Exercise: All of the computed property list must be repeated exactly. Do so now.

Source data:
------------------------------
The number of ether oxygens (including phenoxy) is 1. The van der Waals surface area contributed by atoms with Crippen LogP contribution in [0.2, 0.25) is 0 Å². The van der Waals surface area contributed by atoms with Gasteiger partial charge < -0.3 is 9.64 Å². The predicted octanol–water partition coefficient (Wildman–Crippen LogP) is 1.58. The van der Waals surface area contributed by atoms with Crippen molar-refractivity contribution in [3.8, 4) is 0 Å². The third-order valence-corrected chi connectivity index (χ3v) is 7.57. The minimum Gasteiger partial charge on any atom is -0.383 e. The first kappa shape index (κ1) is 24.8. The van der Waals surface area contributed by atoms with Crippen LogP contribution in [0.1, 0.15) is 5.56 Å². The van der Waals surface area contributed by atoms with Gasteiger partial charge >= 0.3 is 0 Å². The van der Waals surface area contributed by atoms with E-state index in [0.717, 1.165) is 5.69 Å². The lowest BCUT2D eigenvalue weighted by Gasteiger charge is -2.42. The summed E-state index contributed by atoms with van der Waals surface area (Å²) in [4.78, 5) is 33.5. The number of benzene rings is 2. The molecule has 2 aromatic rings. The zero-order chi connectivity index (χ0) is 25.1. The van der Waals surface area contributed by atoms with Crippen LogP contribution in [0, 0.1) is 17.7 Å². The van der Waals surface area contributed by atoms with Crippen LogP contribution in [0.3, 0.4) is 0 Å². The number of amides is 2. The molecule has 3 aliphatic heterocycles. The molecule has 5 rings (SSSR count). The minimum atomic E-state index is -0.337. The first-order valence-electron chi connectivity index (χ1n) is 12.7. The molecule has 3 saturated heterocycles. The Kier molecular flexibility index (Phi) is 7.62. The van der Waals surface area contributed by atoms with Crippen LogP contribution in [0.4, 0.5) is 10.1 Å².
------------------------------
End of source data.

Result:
The number of ether oxygens (including phenoxy) is 1. The van der Waals surface area contributed by atoms with Crippen LogP contribution in [0.2, 0.25) is 0 Å². The van der Waals surface area contributed by atoms with Gasteiger partial charge < -0.3 is 9.64 Å². The predicted octanol–water partition coefficient (Wildman–Crippen LogP) is 1.58. The van der Waals surface area contributed by atoms with Crippen molar-refractivity contribution in [3.8, 4) is 0 Å². The third-order valence-corrected chi connectivity index (χ3v) is 7.57. The minimum Gasteiger partial charge on any atom is -0.383 e. The first kappa shape index (κ1) is 24.8. The van der Waals surface area contributed by atoms with Crippen LogP contribution in [0.1, 0.15) is 5.56 Å². The van der Waals surface area contributed by atoms with Gasteiger partial charge >= 0.3 is 0 Å². The van der Waals surface area contributed by atoms with E-state index in [0.717, 1.165) is 5.69 Å². The lowest BCUT2D eigenvalue weighted by Gasteiger charge is -2.42. The summed E-state index contributed by atoms with van der Waals surface area (Å²) in [4.78, 5) is 33.5. The number of benzene rings is 2. The molecule has 2 aromatic rings. The zero-order chi connectivity index (χ0) is 25.1. The van der Waals surface area contributed by atoms with Crippen LogP contribution in [0, 0.1) is 17.7 Å². The van der Waals surface area contributed by atoms with Crippen LogP contribution in [0.3, 0.4) is 0 Å². The number of amides is 2. The molecule has 3 aliphatic heterocycles. The molecule has 5 rings (SSSR count). The minimum atomic E-state index is -0.337. The first-order valence-electron chi connectivity index (χ1n) is 12.7. The molecule has 3 saturated heterocycles. The Kier molecular flexibility index (Phi) is 7.62. The van der Waals surface area contributed by atoms with Crippen LogP contribution in [0.4, 0.5) is 10.1 Å².